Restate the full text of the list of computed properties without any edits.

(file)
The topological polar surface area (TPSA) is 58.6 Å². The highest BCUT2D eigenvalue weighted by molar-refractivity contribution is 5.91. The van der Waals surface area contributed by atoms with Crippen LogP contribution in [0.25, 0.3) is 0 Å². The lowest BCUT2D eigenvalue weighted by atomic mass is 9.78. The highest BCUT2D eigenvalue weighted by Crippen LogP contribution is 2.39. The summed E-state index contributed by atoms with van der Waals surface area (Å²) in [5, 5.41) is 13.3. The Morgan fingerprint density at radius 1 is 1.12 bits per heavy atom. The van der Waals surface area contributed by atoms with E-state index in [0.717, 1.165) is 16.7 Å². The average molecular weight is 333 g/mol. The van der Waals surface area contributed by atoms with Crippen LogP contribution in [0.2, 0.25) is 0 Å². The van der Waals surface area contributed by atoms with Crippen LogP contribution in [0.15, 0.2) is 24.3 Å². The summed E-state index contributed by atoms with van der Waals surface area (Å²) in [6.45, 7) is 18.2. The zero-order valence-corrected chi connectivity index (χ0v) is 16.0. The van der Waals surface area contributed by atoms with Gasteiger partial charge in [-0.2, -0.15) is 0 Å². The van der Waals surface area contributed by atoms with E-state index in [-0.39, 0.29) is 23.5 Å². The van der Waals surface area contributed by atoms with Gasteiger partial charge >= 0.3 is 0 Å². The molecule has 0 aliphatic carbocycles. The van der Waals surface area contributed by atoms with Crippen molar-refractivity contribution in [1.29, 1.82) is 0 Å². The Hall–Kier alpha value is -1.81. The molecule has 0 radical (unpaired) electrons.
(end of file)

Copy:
The topological polar surface area (TPSA) is 58.6 Å². The highest BCUT2D eigenvalue weighted by molar-refractivity contribution is 5.91. The van der Waals surface area contributed by atoms with Crippen LogP contribution in [0.25, 0.3) is 0 Å². The lowest BCUT2D eigenvalue weighted by atomic mass is 9.78. The highest BCUT2D eigenvalue weighted by Crippen LogP contribution is 2.39. The summed E-state index contributed by atoms with van der Waals surface area (Å²) in [5, 5.41) is 13.3. The Morgan fingerprint density at radius 1 is 1.12 bits per heavy atom. The van der Waals surface area contributed by atoms with E-state index in [0.717, 1.165) is 16.7 Å². The average molecular weight is 333 g/mol. The van der Waals surface area contributed by atoms with Crippen LogP contribution in [0.2, 0.25) is 0 Å². The van der Waals surface area contributed by atoms with Crippen LogP contribution in [0.15, 0.2) is 24.3 Å². The summed E-state index contributed by atoms with van der Waals surface area (Å²) in [6.45, 7) is 18.2. The zero-order valence-corrected chi connectivity index (χ0v) is 16.0. The van der Waals surface area contributed by atoms with Gasteiger partial charge in [-0.2, -0.15) is 0 Å². The van der Waals surface area contributed by atoms with E-state index in [-0.39, 0.29) is 23.5 Å². The van der Waals surface area contributed by atoms with Gasteiger partial charge >= 0.3 is 0 Å². The molecule has 0 aliphatic carbocycles. The van der Waals surface area contributed by atoms with Crippen molar-refractivity contribution in [1.29, 1.82) is 0 Å². The Hall–Kier alpha value is -1.81. The molecule has 0 radical (unpaired) electrons.